The much-awaited consumer price index (CPI) data is out for the first quarter of 2022. The measure of prices, released by the Australian Bureau of Statistics (ABS), suggests that Australia’s inflation surpassed expectations during the last quarter. The ABS release shows that the CPI rose 2.1% in the March 2022 quarter and 5.1% annually.
The latest CPI data would be crucial for the central bank in making the interest rate decision. The Reserve Bank of Australia (RBA) has already highlighted that the upcoming monetary policy decision will be data-driven. More clarity on the interest rate timeline is likely to be achieved once the wages data is out in May.
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Here are the three key takeaways from the recent inflation data:
1. New dwellings and fuel prices leading the inflation
The prices of new dwelling purchased by owner-occupiers drove an overall rise in CPI during the quarter, surging by 5.7%. Newly built dwellings in Australia have seen skyrocketing prices as labour shortages, and strong demand led to a supply-demand imbalance in the sector.
Additionally, fuel prices leapt following the Russia-Ukraine war, fuelling an uptick in the prices of everyday household items. The rise in automotive fuel prices represented the seventh consecutive quarterly rise seen in Australia. The international pressures led to annual fuel prices reaching their highest since 1990 when Iraq invaded Kuwait.
The automotive fuel series reached a record high during the March quarter, rising by 11%. The oil shock caused by the Russia-Ukraine war and the easing of COVID-19 restrictions together created a dangerous mix for fuel price rises. The ABS release further stated that the national quarterly average for unleaded petrol increased to AU$1.83 per litre during the March quarter.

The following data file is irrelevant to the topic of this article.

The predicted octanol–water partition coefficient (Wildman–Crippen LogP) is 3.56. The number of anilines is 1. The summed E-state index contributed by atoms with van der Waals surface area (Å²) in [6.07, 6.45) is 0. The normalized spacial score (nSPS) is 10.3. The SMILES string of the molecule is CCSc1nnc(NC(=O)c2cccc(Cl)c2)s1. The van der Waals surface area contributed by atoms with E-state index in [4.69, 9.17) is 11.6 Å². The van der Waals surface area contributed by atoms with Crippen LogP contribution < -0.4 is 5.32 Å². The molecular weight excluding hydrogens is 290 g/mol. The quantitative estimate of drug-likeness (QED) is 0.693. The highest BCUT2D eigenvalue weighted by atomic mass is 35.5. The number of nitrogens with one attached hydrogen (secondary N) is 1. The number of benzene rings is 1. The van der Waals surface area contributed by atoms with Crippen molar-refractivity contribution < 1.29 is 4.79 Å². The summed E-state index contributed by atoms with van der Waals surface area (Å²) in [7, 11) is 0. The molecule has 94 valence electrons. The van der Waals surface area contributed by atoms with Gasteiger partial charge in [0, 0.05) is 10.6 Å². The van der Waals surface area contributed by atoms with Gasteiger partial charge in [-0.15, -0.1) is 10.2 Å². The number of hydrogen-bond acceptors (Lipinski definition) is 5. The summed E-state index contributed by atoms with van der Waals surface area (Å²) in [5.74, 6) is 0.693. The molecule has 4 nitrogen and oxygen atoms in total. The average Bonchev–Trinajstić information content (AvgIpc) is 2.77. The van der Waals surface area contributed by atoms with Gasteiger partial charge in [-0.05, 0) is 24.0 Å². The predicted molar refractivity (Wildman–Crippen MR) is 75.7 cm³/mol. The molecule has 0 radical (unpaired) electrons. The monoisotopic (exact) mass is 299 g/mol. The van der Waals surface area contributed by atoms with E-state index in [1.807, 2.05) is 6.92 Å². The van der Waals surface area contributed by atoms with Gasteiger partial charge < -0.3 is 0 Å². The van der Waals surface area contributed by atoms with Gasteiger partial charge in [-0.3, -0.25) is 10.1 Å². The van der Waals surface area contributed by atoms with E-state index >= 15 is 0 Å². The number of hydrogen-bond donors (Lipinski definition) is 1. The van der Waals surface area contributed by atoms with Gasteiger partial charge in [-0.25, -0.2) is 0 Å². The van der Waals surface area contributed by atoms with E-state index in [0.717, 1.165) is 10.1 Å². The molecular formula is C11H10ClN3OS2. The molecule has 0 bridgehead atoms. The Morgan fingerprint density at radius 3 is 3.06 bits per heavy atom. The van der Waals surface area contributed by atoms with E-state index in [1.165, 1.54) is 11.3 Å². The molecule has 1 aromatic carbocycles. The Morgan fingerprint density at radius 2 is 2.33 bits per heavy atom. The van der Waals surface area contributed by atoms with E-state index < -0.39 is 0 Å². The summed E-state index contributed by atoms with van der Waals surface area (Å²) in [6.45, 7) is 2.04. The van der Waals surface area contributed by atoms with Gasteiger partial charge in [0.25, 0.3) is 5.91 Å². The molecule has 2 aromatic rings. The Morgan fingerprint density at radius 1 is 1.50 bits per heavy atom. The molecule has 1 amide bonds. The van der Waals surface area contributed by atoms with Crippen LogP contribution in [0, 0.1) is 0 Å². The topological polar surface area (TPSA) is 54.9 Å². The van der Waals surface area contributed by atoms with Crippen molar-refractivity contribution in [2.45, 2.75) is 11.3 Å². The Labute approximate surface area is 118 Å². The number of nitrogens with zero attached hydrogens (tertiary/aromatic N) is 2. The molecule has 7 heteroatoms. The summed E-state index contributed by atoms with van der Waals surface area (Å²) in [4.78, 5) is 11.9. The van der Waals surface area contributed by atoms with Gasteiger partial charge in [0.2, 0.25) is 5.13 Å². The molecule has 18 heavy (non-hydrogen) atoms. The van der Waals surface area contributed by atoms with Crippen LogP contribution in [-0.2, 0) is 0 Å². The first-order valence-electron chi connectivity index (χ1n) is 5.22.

Tertiary education, which rose 6.3% during the quarter, was another contributor to a significant jump in CPI. The rise in tertiary education highlighted the impact of updated student contribution bands and fees introduced last year.
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2. Vouchers helping curb food inflation
Food inflation was also notable in Australia, as the segment rose 2.8% quarterly. The rise in food prices reflected high transport, fertiliser, packaging, and ingredient costs. COVID-19 related disruptions also played a role in increasing food prices as people resorted to stocking food items.
The prices of vegetables rose 6.6%, while waters, soft drinks and juices rose 5.6%. Prices of fruits jumped 4.9%, and that of beef were higher by 7.6%. However, food programs launched in Sydney and Melbourne were crucial in slowing down food inflation.
The voucher programs decreased out of pocket costs for meals out as well as takeaway foods. The grocery component of the category, which excludes meals out and takeaway food items, rose 4% during the quarter. Apart from food items, inflation also affected other household categories. The prices in the non-durable household products category rose 6.7%, which includes the rise in the prices of toilet paper and paper towels.
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3. Annual inflation hits 20-year high
Consumer prices surged at their fastest annual pace in about two decades in the March quarter. The steep rise in annual inflation is a wake-up call for the Reserve Bank to take swift action to curtail the ongoing rise in prices. The RBA had announced a target range of 2-3% for annual inflation, which would be needed to achieve a rate hike.
The latest ABS data shows that inflation rose 5.1% annually, as strong demand combined with material and labour shortages emerged in the backdrop. Additionally, annual inflation in the prices of goods was at 6.6%, higher than that of services at 3%.
Most importantly, quarterly trimmed mean inflation recorded its strongest movement since the beginning of the series in 2002. Annual trimmed mean inflation was also the highest since 2009. The data for the March quarter reflects the global headwinds seen in the form of delayed shipments and rising shipping costs alongside other domestic inflationary pressures.